Why Customer Service Robots Are a Bad Idea For Home Improvement Stores [VIDEO]
In the wake of Lowe's testing robots for customer service, Last Week Tonight host John Oliver has figured out why real people, not robots, should provide customer service.
While an exaggerated example, if you've ever been to a home improvement store with your spouse or significant other, you've likely been through this.
The problem with home improvement stores is they combine incompatible elements of decorating and design with the practical elements of lumber and nails.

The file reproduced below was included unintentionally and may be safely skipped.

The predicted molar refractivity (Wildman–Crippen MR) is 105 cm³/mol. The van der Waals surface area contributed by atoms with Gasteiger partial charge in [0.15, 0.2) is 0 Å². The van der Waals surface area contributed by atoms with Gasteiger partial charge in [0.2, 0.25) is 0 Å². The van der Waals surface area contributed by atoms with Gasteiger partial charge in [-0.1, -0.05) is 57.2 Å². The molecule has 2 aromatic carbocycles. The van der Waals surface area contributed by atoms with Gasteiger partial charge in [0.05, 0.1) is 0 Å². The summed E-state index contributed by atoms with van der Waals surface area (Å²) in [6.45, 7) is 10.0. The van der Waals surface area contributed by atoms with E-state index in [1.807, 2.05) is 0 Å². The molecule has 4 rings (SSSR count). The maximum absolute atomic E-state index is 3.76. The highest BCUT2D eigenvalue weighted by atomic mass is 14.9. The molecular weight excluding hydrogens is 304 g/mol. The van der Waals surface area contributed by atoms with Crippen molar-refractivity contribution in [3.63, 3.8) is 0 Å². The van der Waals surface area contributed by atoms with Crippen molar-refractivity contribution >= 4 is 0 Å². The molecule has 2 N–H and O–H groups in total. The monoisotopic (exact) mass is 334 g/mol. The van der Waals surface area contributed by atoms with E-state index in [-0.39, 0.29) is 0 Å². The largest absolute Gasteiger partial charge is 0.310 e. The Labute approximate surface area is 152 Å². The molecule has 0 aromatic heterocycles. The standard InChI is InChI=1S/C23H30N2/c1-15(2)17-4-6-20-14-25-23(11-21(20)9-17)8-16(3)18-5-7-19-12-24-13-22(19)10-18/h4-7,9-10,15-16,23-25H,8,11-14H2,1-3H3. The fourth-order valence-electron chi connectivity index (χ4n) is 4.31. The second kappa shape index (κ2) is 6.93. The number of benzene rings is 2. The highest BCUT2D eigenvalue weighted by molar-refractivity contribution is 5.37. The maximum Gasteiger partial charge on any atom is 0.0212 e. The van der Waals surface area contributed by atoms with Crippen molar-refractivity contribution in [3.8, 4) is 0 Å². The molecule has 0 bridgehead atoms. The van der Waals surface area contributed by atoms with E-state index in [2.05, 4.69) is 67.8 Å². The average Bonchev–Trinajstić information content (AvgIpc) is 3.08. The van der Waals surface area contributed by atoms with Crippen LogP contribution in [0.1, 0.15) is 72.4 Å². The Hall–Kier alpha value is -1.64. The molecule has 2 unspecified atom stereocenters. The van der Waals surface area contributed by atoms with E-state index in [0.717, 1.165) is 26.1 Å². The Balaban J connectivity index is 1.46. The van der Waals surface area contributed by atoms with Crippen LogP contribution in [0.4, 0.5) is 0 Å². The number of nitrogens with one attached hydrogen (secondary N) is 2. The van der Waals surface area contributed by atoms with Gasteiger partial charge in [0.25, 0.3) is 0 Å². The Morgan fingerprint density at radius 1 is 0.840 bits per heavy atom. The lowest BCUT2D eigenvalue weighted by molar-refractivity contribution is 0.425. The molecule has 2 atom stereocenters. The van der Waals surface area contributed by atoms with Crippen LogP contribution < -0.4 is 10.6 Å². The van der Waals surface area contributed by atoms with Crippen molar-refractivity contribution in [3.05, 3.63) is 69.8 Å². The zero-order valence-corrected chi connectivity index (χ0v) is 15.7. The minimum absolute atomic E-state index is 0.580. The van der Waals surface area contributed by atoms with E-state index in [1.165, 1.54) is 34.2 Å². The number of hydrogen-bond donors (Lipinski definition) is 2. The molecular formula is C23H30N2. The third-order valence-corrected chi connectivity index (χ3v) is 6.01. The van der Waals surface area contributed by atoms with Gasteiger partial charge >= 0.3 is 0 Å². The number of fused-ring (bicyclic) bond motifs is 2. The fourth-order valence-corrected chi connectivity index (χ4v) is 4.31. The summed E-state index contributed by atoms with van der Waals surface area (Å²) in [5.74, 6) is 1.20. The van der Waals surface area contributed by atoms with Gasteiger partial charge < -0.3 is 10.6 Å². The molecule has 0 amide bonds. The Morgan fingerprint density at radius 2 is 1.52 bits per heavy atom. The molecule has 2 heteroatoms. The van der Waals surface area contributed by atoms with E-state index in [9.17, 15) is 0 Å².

Need a place to hang coats? You and your loved one head to the home improvement store. You're thinking a two-by-four, some hooks, a can of spray paint or stain and maybe some nails or screws to attach it to the wall.
What you go home with is a decorative coat rack and complete organizing system for hats, gloves, shoes, scarves and assembly plans so vague you're not sure what's inside the box is really a coat rack.
If you get a savvy customer service person to help you, at least you have a shot at going home with something you can assemble in a few hours rather than a few days. Let's see a robot negotiate that outcome.